But Leamer — based on Starcher’s diary and account — implies that she flipped to Blankenship’s side and an alignment with the conservatives on the court for less than righteous reasons.
Leamer says that for some strange reason, one of those conservatives — Elliot “Spike” Maynard — who took a poorly timed vacation to Europe with Blankenship photos with women were leaked to the press – was siding with Segal almost every time the trial lawyer appeared before the Court.
“I asked Segal about that,” Leamer said. “And he said it was just happenstance.”
It’s a seedy story.
And it get seedier check out the part about Davis, Justice Warren McGraw (who Benjamin defeated) and a guy named Tony Arbaugh.
But not more seedy than the story of Blankenship, whose focus on getting the coal out at all costs led to much corruption, pollution and death in the mines.
Remarkably though, Blankenship’s nemesis Bruce Stanley grew up in the same area of southern West Virginia as Blankenship. They both grew up in houses without indoor plumbing. Both poor. According to Leamer, they even look alike.
Could the same actor play both Bruce Stanley and Don Blankenship?
“They look alike,” Leamer says. “They could be brothers.”
And they are both idealists.
But in polar opposite ways.
“Blankenship thinks of himself as a true patriot,” Leamer says. “He doesn’t think of himself as this selfish, uncaring person. Even in electing Benjamin, that wasn’t corporate money. That was his own money. And he’s given a lot of money to try, unsuccessfully, to elect Republicans to the state legislature. He’s done these public events where he spends only his money. He was a Tea Party guy before the Tea Party.”
“He thinks the United Mine Workers is evil. He thinks federal safety inspectors are evil. He doesn’t understand why people think he’s a bad guy.”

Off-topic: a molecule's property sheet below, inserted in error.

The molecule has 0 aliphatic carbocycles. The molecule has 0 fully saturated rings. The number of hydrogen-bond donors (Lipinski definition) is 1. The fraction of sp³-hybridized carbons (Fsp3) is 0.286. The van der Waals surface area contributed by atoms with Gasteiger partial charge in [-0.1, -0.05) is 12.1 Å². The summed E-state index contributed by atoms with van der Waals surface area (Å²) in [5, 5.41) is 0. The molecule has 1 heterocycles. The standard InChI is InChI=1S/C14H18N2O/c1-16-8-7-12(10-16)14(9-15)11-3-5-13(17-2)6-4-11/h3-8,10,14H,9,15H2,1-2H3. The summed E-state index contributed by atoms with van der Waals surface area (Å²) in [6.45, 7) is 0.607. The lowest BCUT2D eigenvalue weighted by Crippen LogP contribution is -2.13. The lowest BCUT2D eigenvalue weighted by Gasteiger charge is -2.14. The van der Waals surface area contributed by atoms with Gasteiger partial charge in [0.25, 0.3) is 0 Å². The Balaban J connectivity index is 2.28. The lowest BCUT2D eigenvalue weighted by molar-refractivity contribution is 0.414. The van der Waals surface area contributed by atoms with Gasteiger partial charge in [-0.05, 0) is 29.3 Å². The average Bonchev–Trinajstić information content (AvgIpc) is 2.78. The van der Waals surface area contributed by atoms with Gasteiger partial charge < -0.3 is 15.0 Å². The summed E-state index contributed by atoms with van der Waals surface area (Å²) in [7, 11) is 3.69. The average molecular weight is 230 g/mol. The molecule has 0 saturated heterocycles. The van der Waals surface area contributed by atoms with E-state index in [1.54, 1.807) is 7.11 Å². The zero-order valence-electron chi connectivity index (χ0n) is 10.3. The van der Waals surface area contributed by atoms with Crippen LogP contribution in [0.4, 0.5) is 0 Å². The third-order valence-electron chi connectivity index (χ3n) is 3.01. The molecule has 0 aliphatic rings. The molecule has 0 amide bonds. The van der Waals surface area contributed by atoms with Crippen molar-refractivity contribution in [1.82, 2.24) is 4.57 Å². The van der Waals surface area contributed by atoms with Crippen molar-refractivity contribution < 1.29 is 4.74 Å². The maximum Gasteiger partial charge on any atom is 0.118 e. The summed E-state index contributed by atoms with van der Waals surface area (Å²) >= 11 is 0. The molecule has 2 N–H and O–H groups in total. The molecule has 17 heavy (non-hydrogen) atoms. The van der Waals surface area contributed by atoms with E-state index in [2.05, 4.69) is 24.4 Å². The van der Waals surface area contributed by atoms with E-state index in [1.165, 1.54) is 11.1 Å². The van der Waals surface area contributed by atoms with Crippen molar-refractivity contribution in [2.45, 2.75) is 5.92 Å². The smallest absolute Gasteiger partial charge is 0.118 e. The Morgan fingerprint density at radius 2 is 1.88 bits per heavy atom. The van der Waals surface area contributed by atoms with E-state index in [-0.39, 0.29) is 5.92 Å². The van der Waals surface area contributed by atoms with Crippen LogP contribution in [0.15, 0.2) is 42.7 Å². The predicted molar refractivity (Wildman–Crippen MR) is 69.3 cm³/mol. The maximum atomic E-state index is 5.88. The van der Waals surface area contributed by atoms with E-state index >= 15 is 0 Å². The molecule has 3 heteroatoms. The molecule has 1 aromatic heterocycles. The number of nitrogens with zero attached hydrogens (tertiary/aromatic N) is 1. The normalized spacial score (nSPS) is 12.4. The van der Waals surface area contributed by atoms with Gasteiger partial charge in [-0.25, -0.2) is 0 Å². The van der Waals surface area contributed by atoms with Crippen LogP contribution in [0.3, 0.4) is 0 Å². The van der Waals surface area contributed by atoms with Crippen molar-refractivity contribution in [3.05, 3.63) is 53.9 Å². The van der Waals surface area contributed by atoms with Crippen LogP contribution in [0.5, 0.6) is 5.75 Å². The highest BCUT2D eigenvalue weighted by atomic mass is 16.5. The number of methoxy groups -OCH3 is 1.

“Stanley is an idealist too, but it’s a different kind of idealism.”
“Stanley is a political liberal. He thinks government should help people. He thinks the corporate reality has been hurtful to most people. He believes in justice, he fights for justice. He’s not a corporate lawyer. He’s the only lawyer at Reed Smith who is quite like that.”
One possible unsung hero of Leamer’s story?
The U.S. Attorney for West Virginia Booth Goodwin.
“Goodwin is a different sort of U.S. Attorney,” Leamer says. “He has systematically gone after (Massey officials.) And I think Blankenship will be next in the next few weeks.”
What makes you think that?
“Well, the last person who was convicted was asked by the judge who ordered you to do this?” Leamer said. “And he said the CEO. And if this is a conspiracy, who heads the conspiracy?”
“In many of the mines, Massey had these DAD’s Root Beer cups. Except it stood for Do as Don Says. Do exactly what Don Blankenship says in these mines. And so if there is a conspiracy, Don’s at the head.”
Have you spoken with Goodwin?
“I have not,” Leamer said. “But I know quite a bit of what is going on. And the fact that there is silence now, and there are no rumors and no gossip coming out of the case, to me is a very good sign.”
“And Blankenship fears an indictment himself. A couple of weeks ago on his web site Blankenship said that if they put him behind bars it will be political.”
(For the complete q/a format transcript of the Interview with Laurence Leamer, see 27 Corporate Crime Reporter 24(11), print edition only.]